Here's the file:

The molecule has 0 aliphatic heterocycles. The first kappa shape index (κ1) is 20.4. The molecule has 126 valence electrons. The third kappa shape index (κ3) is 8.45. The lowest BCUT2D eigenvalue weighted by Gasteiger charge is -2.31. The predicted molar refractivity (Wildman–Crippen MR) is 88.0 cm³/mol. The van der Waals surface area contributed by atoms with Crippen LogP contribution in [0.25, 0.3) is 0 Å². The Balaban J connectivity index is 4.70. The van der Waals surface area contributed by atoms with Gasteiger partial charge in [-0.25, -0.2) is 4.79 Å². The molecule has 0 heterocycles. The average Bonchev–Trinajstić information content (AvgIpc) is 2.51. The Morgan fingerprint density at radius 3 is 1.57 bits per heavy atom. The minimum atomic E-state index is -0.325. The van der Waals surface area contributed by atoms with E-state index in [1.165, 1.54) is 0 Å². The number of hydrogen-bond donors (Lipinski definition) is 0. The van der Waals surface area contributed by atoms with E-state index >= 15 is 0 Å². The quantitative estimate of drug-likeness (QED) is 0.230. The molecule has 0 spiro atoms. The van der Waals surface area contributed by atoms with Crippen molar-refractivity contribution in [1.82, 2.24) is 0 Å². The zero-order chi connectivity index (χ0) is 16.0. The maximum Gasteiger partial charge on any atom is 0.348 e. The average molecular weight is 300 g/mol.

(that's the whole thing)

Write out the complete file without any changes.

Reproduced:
The molecule has 0 aliphatic heterocycles. The first kappa shape index (κ1) is 20.4. The molecule has 126 valence electrons. The third kappa shape index (κ3) is 8.45. The lowest BCUT2D eigenvalue weighted by Gasteiger charge is -2.31. The predicted molar refractivity (Wildman–Crippen MR) is 88.0 cm³/mol. The van der Waals surface area contributed by atoms with Crippen LogP contribution in [0.25, 0.3) is 0 Å². The Balaban J connectivity index is 4.70. The van der Waals surface area contributed by atoms with Gasteiger partial charge in [-0.25, -0.2) is 4.79 Å². The molecule has 0 heterocycles. The average Bonchev–Trinajstić information content (AvgIpc) is 2.51. The Morgan fingerprint density at radius 3 is 1.57 bits per heavy atom. The minimum atomic E-state index is -0.325. The van der Waals surface area contributed by atoms with E-state index in [1.165, 1.54) is 0 Å². The number of hydrogen-bond donors (Lipinski definition) is 0. The van der Waals surface area contributed by atoms with E-state index >= 15 is 0 Å². The quantitative estimate of drug-likeness (QED) is 0.230. The molecule has 0 spiro atoms. The van der Waals surface area contributed by atoms with Crippen molar-refractivity contribution in [1.82, 2.24) is 0 Å². The zero-order chi connectivity index (χ0) is 16.0. The maximum Gasteiger partial charge on any atom is 0.348 e. The average molecular weight is 300 g/mol.